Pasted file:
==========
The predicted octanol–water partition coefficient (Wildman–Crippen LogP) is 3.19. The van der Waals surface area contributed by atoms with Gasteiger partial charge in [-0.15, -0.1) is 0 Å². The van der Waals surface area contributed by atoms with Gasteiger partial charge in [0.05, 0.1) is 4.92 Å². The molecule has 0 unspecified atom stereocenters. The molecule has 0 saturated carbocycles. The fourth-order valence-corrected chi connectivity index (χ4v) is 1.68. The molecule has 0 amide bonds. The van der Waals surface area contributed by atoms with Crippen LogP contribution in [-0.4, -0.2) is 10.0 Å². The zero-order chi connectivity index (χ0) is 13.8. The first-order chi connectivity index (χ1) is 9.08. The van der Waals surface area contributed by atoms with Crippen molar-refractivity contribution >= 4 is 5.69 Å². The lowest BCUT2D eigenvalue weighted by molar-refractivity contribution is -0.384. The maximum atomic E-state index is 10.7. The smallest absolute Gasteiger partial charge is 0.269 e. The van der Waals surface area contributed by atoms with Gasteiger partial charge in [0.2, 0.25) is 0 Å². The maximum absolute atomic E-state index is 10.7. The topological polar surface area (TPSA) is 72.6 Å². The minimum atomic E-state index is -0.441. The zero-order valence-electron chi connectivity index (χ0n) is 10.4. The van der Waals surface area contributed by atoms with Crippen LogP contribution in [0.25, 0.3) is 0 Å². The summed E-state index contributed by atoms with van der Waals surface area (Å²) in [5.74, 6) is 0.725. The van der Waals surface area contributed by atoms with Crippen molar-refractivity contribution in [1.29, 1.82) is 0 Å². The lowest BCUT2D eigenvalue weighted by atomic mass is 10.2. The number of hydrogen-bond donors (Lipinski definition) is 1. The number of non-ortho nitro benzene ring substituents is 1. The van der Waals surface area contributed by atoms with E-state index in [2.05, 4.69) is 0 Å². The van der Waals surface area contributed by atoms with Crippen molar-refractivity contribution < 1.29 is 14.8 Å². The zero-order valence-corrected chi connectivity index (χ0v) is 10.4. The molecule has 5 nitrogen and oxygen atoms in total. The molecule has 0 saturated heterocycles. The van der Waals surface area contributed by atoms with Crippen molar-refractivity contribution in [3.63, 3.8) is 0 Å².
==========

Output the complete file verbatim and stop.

The predicted octanol–water partition coefficient (Wildman–Crippen LogP) is 3.19. The van der Waals surface area contributed by atoms with Gasteiger partial charge in [-0.15, -0.1) is 0 Å². The van der Waals surface area contributed by atoms with Gasteiger partial charge in [0.05, 0.1) is 4.92 Å². The molecule has 0 unspecified atom stereocenters. The molecule has 0 saturated carbocycles. The fourth-order valence-corrected chi connectivity index (χ4v) is 1.68. The molecule has 0 amide bonds. The van der Waals surface area contributed by atoms with Crippen LogP contribution in [-0.4, -0.2) is 10.0 Å². The zero-order chi connectivity index (χ0) is 13.8. The first-order chi connectivity index (χ1) is 9.08. The van der Waals surface area contributed by atoms with Crippen molar-refractivity contribution >= 4 is 5.69 Å². The lowest BCUT2D eigenvalue weighted by molar-refractivity contribution is -0.384. The maximum atomic E-state index is 10.7. The smallest absolute Gasteiger partial charge is 0.269 e. The van der Waals surface area contributed by atoms with Gasteiger partial charge in [0.2, 0.25) is 0 Å². The maximum absolute atomic E-state index is 10.7. The topological polar surface area (TPSA) is 72.6 Å². The minimum atomic E-state index is -0.441. The zero-order valence-electron chi connectivity index (χ0n) is 10.4. The van der Waals surface area contributed by atoms with Crippen LogP contribution in [0.25, 0.3) is 0 Å². The summed E-state index contributed by atoms with van der Waals surface area (Å²) in [5.74, 6) is 0.725. The van der Waals surface area contributed by atoms with Crippen molar-refractivity contribution in [1.29, 1.82) is 0 Å². The lowest BCUT2D eigenvalue weighted by atomic mass is 10.2. The number of hydrogen-bond donors (Lipinski definition) is 1. The number of non-ortho nitro benzene ring substituents is 1. The van der Waals surface area contributed by atoms with E-state index in [2.05, 4.69) is 0 Å². The van der Waals surface area contributed by atoms with Crippen molar-refractivity contribution < 1.29 is 14.8 Å². The zero-order valence-corrected chi connectivity index (χ0v) is 10.4. The molecule has 5 nitrogen and oxygen atoms in total. The molecule has 0 saturated heterocycles. The van der Waals surface area contributed by atoms with Crippen molar-refractivity contribution in [3.63, 3.8) is 0 Å².